(1883-1970) German biochemist who in 1923 devised a manometer (pressure gauge) sensitive enough to measure oxygen uptake of respiring tissue. By measuring the rate at which cells absorb oxygen under differing conditions, he was able to show that enzymes called cytochromes enable cells to process oxygen. Nobel Prize for Physiology or Medicine 1931.
Later he discovered the mechanism of the conversion of light energy to chemical energy that occurs in photosynthesis. He also demonstrated that cancerous cells absorb less oxygen than normal cells.
Warburg was born in Freiburg-im-Breisgau and studied at Berlin and Heidelberg. In 1913 he went to the Kaiser Wilhelm (later Max Planck) Institute for Cell Physiology in Berlin, becoming a professor there in 1918 and its director in 1931. In 1941 Warburg, being part-Jewish, was removed from his post but such was his international prestige that he was soon reinstated. In 1944 he was nominated for a second Nobel Prize but Nazi rules prevented him from accepting the award.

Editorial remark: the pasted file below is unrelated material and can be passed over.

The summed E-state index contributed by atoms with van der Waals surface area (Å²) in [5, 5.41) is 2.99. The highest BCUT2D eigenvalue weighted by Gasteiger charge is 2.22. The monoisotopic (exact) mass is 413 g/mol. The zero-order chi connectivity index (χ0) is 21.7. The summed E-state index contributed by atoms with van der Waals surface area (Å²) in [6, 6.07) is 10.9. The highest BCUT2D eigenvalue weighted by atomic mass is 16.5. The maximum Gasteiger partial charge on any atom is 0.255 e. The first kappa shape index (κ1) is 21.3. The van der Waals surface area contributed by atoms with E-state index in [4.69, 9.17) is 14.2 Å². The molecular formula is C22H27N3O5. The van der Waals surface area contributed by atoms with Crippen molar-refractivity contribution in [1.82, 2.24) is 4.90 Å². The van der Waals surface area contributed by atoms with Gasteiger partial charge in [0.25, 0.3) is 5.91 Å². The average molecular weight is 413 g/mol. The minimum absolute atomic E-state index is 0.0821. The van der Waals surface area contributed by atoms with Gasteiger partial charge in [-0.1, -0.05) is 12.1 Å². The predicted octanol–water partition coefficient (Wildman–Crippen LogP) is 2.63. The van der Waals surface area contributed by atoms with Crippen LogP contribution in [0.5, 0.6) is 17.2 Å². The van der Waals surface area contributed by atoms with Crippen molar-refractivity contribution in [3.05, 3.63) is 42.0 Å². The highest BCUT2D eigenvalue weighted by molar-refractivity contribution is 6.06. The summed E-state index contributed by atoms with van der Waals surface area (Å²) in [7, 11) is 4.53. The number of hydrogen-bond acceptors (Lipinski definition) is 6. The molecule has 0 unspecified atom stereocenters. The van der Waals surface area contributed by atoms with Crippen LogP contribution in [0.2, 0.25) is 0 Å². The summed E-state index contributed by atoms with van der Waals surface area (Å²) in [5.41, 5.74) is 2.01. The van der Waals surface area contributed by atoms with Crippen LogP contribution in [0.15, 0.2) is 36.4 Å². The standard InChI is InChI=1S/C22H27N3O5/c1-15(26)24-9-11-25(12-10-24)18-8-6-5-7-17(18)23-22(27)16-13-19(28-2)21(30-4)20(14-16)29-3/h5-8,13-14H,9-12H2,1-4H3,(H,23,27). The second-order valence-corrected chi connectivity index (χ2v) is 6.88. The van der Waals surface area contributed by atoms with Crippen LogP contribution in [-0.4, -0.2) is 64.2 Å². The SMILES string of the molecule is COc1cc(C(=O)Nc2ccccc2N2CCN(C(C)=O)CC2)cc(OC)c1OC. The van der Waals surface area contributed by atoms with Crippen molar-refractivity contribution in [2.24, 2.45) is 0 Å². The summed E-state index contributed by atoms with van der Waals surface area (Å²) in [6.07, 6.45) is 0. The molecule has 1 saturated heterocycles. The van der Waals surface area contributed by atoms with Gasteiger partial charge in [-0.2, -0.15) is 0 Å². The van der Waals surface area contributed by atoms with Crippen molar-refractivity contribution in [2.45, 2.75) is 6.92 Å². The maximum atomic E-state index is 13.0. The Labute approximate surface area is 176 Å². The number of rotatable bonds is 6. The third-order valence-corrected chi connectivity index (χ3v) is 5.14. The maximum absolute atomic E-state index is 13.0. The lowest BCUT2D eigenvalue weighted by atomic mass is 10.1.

Warburg discovered that in both charcoal systems and living cells, the uptake of oxygen is inhibited by the presence of cyanide or hydrogen sulfide, which combine with heavy metals. He also showed that, in the dark, carbon monoxide inhibits the respiration of yeast but does not do so in the light. He was aware that heavy metals form complexes with carbon monoxide and that the iron complex is dissociated by light, which provided further evidence for the existence of an iron-containing respiratory enzyme. He then investigated the efficiency of light in overcoming the carbon monoxide inhibition of respiration, and determined the photochemical absorption spectrum of the respiratory enzyme, which proved to be a hemoprotein (a protein with an iron-containing group) similar to hemoglobin; he called it iron oxygenase.